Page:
If you want your kids skiing competently by the time they are teens, it’s worth starting lessons early while they’re young. Many mountains will take kids into ski school programs from as young as 3 years old. But be warned, this is an investment on the part of you as a parent for the future. If you are expecting your kids to be zipping down the runs after a couple of lessons on your first family holiday ski trip, think again. It’s far more likely there will be tears and tantrums – and that’s just from the parents. Here are our suitcases&strollers travel tips for what to expect when taking pre-schoolers skiing.


·  Prepare your kids by talking to them repeatedly about what to expect. Prewarn them that if they get wet, they will get cold. Let them know they are likely to fall down over and over again. And explain that they need patience – skiing is not a skill one learns immediately. If you keep up this mantra, eventually, as their confidence builds, they be able to take onboard your advice.


·  Remember that everything takes time for beginners – and with kids who are new to the snow, time frames can treble. If your kids have never seen snow, strapping on some ski boots and expecting them to skip happily from the lodge is completely unrealistic. It will take time for them to get used to the volume and type of clothing they have to wear, the sensation of walking through snow and across ice and to master the ability to do all of this while carrying skis in very uncomfortable boots. It is no exaggeration to say that a walk that would take an adult 10 minutes to do carrying skis can take a pre-schooler over an hour. It’s worthwhile waking up very early every morning to give everyone involved time to get where they need to go slowly and without any added time pressure.


·  Plan to spend your first day just moving around in the ski gear and getting used to conditions. Let the kids spend an hour or two in their helmet, goggles, gloves and boots moving around in the snow before you even try to strap on the skis. Planning this around a fun family holiday activity (like tobogganing or building a snowman) will distract the kids as they get used to their new outfits. It’s best for the kids to understand how not fun it is to get snow in your gloves or wet feet before they start learning to ski, rather than when they are already in the (very expensive) ski school.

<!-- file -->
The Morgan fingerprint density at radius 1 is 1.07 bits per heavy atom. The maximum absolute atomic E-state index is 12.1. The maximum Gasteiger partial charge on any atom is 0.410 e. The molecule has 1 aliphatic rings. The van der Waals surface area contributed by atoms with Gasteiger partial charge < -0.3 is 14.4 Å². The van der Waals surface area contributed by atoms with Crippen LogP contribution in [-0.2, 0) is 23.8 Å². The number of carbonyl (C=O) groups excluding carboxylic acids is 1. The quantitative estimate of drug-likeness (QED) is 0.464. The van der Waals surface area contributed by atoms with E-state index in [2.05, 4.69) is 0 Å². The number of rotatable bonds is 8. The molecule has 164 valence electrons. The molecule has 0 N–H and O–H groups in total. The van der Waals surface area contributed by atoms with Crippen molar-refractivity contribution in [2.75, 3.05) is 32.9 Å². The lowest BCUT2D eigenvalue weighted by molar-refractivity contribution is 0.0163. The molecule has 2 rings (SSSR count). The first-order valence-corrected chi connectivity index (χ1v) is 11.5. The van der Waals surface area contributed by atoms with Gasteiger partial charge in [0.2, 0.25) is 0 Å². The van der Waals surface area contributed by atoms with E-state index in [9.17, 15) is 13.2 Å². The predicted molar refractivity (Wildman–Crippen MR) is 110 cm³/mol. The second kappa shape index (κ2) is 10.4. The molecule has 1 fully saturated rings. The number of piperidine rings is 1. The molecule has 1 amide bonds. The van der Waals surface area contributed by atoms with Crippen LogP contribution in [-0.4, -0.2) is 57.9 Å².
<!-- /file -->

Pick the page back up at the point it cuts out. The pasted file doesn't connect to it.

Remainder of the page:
·  Remember: all kids spend the first day crying and hating the snow. This is normal and doesn’t mean you have made a critical error in judgment. Once their confidence builds and they understand how to move in the snow, the tantrums will quickly stop.


·  Gloves, googles and helmets are critical. Triple check that you have these in the right size before you send your kids into the ski school. Apart from avoiding being told off by the instructor, making sure your kids are clothed in the correct sizes is the best way to ensuring they stay warm and happy rather than wet and miserable. If your child has extra small hands, use an elastic band or some loosely wrapped tape to stop gloves from falling off.  


·  Quit when the weather is bad. A family ski holiday with pre-schoolers is a long term decision, so cut your losses. If you try to teach your kids to ski when it’s wet, windy or in a blizzard you are only increasing the chances that they will be cold and unhappy and not want to return in the future.


·  Have a chairlift plan. If your lodge or ski school requires to you to take an open air chairlift with a pre-schooler who is a beginner, plan ahead of time how you will keep hold of your child. Chairlifts are not like amusement park rides and often do not have safety railings or straps for very small children. Check out the lift ahead of time to see which position you child should be seated in to be safe. Speak to the lifties about how they can help, what’s the best way to lift your child into the seat and if they can slow down (or stop) the lift for you. Watch other parents to see how they are using their skis and poles as extra barriers to keep their kids safe.


·  Plan your accommodation as close to ski school as you can. It can take an excruciatingly long time to get from Point A to Point B when skiing with kids. The closer you are to the ski school, the less this commute will impact your adult ski time. This is particularly relevant when choosing which ski field you will go to – it is always infinitely easier to choose a mountain with ski in/ski out accommodation than one that requires you to drive up the mountain each day. Alternatively, if this is not possible, plan to do the ski school pick and drop off in snow boots, rather than ski boots, and leave your own skis at the lodge. (Some mountains have a ski valet service specifically for this purpose at the major chairlifts.) That way you will only have children and their skis to deal with, rather than adding in your skis and boots to the mix.


·  Manage expectations and remember this is supposed to be fun! Start with enrolling your child in a half day program first to see how much they enjoy it. If they love it, it’s easy to extend them to a full day. If they hate it, offset the rest of the day with activities they will like, such as snowball fights, and try again tomorrow.


For more travel tips on skiing and snowboarding with kids of all ages, see the suitcases&strollers story here.